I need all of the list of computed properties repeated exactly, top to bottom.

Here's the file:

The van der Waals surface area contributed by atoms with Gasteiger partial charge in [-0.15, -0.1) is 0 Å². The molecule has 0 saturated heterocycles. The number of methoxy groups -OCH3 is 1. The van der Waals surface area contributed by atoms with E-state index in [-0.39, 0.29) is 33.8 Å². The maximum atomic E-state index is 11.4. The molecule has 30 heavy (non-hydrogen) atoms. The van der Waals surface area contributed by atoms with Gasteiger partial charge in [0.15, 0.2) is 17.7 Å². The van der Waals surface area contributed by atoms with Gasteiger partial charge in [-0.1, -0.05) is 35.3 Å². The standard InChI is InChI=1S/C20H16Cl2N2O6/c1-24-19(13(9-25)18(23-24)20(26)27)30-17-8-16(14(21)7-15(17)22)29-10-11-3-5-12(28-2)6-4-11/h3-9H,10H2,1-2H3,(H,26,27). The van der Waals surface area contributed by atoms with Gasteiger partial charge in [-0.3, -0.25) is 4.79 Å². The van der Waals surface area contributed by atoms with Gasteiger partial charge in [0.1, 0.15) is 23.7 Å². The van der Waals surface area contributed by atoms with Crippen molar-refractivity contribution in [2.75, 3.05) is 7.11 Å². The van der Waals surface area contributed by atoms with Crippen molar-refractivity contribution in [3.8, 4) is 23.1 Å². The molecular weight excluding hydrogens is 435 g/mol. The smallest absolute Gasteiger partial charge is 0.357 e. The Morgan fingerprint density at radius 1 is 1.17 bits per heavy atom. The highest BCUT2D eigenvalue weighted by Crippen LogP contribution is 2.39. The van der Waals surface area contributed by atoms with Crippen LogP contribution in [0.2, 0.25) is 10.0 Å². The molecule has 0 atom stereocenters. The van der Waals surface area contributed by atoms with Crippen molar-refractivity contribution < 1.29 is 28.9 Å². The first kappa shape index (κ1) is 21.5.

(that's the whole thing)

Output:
The van der Waals surface area contributed by atoms with Gasteiger partial charge in [-0.15, -0.1) is 0 Å². The molecule has 0 saturated heterocycles. The number of methoxy groups -OCH3 is 1. The van der Waals surface area contributed by atoms with E-state index in [-0.39, 0.29) is 33.8 Å². The maximum atomic E-state index is 11.4. The molecule has 30 heavy (non-hydrogen) atoms. The van der Waals surface area contributed by atoms with Gasteiger partial charge in [0.15, 0.2) is 17.7 Å². The van der Waals surface area contributed by atoms with Gasteiger partial charge in [-0.1, -0.05) is 35.3 Å². The standard InChI is InChI=1S/C20H16Cl2N2O6/c1-24-19(13(9-25)18(23-24)20(26)27)30-17-8-16(14(21)7-15(17)22)29-10-11-3-5-12(28-2)6-4-11/h3-9H,10H2,1-2H3,(H,26,27). The van der Waals surface area contributed by atoms with Gasteiger partial charge in [-0.3, -0.25) is 4.79 Å². The van der Waals surface area contributed by atoms with Gasteiger partial charge in [0.1, 0.15) is 23.7 Å². The van der Waals surface area contributed by atoms with Crippen molar-refractivity contribution in [2.75, 3.05) is 7.11 Å². The van der Waals surface area contributed by atoms with Crippen molar-refractivity contribution in [3.8, 4) is 23.1 Å². The molecular weight excluding hydrogens is 435 g/mol. The smallest absolute Gasteiger partial charge is 0.357 e. The Morgan fingerprint density at radius 1 is 1.17 bits per heavy atom. The highest BCUT2D eigenvalue weighted by Crippen LogP contribution is 2.39. The van der Waals surface area contributed by atoms with Crippen LogP contribution in [0.2, 0.25) is 10.0 Å². The molecule has 0 atom stereocenters. The van der Waals surface area contributed by atoms with Crippen molar-refractivity contribution < 1.29 is 28.9 Å². The first kappa shape index (κ1) is 21.5.